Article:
August in the garden is always full of activity, everything from sowing seeds, feeding, tending, harvesting and cooking/preserving, etc. Looking back at what has happened in the garden at the end of the month can help you see where changes need to be made, what worked, what didn’t and what next steps need to happen. (This is also incredibly helpful when the season is over.) I love the August garden and everything that comes with it, including what Jessica Sowards of Roots and Refuge calls the “Burden of Abundance”. There is always a lot to do in an August garden and I am here for it!
At the beginning of the month I continued sowing seeds for my fall garden. (I am growing cauliflower, broccoli raab, bok choy, kohlrabi, carrots, beets, greens, and so much more.) I also succession sowed seeds for things like heat tolerant lettuces and beets, etc. I could have sowed seeds for zucchini or other summer squash because they grow so quickly, but I didn’t need to. We still had just over 60 days to the estimated first frost and zucchini takes about 45-55 days to reach maturity. I was harvesting cherry tomatoes, beans, beets, various greens and herbs. It really is a sweet time to eat from the garden. A lot of the summer fruiting produce is ready or near ready at the beginning of the month and it only gets becomes more and more throughput the month.
Mid August, technically most of August we experienced really high temperatures for weeks on end. (High 90’s to low 100’s for most days.) This isn’t good for the garden because a lot of plants will go into dormancy if temperatures rise above 85°-90°F. Pretty much all my peppers, beans, cucumbers, flowers, etc. stalled out for a while, even with shade cloth over my beds. My August garden spent the majority of time under shade cloth because of the high temperatures. Luckily the temperatures dropped into the mid to high 80’s for about a week and my plants started producing again. At the end of August the temperatures started to rise again and we ended the month with temperatures in 90’s. The beets are not happy about it and wilt every afternoon, looking sad, the same goes for the pumpkins and squash. The peppers and tomatoes are doing fantastic though.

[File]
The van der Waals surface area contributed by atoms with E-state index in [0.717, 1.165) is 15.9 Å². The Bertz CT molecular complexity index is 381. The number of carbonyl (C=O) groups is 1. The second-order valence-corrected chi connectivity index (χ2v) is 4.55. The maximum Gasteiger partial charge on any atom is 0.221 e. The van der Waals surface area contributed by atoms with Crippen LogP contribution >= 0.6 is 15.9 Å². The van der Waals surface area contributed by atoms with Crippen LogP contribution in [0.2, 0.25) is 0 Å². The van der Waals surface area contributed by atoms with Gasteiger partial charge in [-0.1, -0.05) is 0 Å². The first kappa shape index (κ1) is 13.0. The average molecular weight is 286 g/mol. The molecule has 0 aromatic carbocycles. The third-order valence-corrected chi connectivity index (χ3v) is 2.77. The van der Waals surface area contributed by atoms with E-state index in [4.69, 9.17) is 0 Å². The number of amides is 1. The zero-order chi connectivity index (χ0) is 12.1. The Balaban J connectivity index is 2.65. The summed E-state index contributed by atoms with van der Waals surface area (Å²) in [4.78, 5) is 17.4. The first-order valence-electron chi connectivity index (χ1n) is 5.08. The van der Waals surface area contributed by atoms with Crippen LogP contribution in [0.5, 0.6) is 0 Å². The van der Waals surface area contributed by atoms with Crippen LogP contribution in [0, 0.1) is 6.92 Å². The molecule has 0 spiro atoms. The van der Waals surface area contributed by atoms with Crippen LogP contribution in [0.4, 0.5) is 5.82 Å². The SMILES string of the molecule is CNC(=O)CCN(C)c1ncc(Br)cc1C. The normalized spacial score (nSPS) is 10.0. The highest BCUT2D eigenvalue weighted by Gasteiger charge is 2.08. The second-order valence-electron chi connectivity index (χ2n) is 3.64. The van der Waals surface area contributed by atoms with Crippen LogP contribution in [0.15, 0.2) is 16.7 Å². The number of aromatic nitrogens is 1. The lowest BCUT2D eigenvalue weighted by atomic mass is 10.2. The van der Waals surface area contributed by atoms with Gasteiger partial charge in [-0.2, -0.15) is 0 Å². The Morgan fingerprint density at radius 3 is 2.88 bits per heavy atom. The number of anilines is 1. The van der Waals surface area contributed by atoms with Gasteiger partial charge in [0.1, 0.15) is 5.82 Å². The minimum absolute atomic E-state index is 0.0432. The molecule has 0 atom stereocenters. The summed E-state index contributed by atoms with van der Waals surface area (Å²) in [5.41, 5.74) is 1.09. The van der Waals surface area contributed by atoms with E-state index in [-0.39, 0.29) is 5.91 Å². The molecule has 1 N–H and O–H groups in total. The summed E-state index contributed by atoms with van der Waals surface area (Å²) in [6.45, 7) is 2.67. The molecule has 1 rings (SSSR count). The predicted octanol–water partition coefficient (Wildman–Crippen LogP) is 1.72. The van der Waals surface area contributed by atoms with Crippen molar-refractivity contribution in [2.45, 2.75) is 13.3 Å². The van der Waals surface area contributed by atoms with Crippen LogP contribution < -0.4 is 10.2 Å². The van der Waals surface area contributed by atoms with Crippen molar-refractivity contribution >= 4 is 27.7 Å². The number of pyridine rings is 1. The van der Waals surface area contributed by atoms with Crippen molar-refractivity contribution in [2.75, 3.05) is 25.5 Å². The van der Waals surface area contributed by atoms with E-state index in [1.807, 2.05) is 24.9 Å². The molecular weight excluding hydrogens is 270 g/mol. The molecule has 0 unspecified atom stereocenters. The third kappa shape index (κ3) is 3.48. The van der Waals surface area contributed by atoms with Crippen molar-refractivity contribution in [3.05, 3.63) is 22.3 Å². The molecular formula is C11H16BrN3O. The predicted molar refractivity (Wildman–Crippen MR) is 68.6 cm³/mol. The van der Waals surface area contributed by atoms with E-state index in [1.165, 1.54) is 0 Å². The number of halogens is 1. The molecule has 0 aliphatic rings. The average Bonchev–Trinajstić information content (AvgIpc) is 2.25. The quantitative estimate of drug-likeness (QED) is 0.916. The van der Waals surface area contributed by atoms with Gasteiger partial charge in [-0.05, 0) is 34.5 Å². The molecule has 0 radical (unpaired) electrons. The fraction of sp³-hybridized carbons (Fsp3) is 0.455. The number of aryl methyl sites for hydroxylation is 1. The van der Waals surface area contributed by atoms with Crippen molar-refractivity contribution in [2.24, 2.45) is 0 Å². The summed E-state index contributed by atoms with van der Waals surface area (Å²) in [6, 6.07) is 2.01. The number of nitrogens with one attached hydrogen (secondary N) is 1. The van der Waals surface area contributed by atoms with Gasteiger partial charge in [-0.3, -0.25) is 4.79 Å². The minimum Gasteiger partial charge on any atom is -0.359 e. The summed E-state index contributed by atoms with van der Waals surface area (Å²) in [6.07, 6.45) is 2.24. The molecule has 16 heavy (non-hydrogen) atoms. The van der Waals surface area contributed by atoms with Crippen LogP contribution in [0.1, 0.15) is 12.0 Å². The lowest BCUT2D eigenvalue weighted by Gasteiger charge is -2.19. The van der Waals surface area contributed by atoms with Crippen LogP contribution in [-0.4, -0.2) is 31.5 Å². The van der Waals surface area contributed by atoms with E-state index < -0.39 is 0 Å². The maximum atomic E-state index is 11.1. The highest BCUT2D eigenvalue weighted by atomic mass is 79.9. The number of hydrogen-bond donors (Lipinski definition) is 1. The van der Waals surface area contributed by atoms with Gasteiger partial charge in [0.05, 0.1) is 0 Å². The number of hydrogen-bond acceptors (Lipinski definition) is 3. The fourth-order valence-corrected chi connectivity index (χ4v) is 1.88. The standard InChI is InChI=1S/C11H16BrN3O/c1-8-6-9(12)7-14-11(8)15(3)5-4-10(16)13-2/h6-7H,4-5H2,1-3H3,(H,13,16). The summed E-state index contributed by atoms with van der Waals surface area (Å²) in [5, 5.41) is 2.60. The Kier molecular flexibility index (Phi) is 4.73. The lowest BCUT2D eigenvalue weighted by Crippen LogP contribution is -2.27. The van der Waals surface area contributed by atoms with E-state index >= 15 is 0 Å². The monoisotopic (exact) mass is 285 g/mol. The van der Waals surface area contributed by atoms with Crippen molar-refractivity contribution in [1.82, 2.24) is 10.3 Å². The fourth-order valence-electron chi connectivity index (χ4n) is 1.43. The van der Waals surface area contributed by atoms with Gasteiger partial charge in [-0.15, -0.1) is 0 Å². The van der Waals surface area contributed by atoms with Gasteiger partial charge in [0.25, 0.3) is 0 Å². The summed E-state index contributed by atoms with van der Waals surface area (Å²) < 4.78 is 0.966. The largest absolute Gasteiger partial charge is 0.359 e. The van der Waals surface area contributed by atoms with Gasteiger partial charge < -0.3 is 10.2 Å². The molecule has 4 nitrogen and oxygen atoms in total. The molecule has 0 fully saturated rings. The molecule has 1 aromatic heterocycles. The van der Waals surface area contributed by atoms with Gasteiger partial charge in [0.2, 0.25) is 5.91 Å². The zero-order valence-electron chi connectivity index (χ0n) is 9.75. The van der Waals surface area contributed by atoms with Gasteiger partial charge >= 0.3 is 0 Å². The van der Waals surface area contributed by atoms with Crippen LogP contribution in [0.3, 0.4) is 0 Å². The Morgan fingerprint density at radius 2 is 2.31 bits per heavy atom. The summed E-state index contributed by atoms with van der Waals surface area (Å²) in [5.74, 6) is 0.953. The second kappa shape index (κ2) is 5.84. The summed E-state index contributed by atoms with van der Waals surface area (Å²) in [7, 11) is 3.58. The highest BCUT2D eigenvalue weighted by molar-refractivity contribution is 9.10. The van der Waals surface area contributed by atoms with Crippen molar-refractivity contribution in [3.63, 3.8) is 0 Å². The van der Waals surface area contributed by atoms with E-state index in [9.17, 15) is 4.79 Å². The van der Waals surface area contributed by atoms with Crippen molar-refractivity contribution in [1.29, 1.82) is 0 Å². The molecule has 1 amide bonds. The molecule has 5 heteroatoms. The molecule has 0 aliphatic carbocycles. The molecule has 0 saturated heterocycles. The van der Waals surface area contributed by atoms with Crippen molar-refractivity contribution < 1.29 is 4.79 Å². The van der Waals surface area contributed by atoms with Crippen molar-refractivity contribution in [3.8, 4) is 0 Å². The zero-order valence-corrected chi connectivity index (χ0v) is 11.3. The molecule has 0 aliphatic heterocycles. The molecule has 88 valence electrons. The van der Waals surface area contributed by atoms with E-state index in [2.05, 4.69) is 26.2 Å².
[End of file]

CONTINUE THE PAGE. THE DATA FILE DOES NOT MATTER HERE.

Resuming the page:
As far as food making goes August is really a time that shines for warm season produce. We ate a lot of fresh basil pesto, that is so quick and simple to make. I generally use a ½ cup of nuts (you can mix this up to ¼ cup of cashew, ¼ cup pine nuts or pumpkin seeds, etc, just make sure it equals ½ cup total), 2 cups of packed basil or a mix of herbs, ⅔ cups of quality olive oil or flax oil, 3-4 cloves of garlic depending on their size, about 2 tsp. of lemon juice, salt to taste. You can add nutritional yeast (plant-based) or Parmesan cheese (if you eat dairy). Like most gardeners we had squash be its usual prolific self. (The same goes for kale and chard.) I like to make zucchini chips, grilled zucchini/squash, diced and cooked in tomato/spaghetti sauce, roasted. I have been known to “air-fry” gf panko crusted zucchini in our Breville toaster oven on it’s air-fry setting, but I think I love grilled squash the best. I add kale and chard wherever I can. I love to chiffonade kale and chard and add to salads and sauces, plus I always add some to my morning smoothies. I have been making garden salsa weekly as it doesn’t last long and it’s a staple in our house. The August garden is the perfect time to pickle beans, beets, cucumbers, etc. It is also a great time to start dehydrating garden harvests for winter consumption. The key to helping you get enough harvests when you have a small growing space is to succession plant. I haven’t mentioned all the snacking straight from the garden that happens. Is there anything quite like a fresh picked ________ from the garden?
August in the garden, however wild and hot is a treasure to me. I love the “Burden of Abundance” and all that it brings. How was your August garden? Let me know in the comments.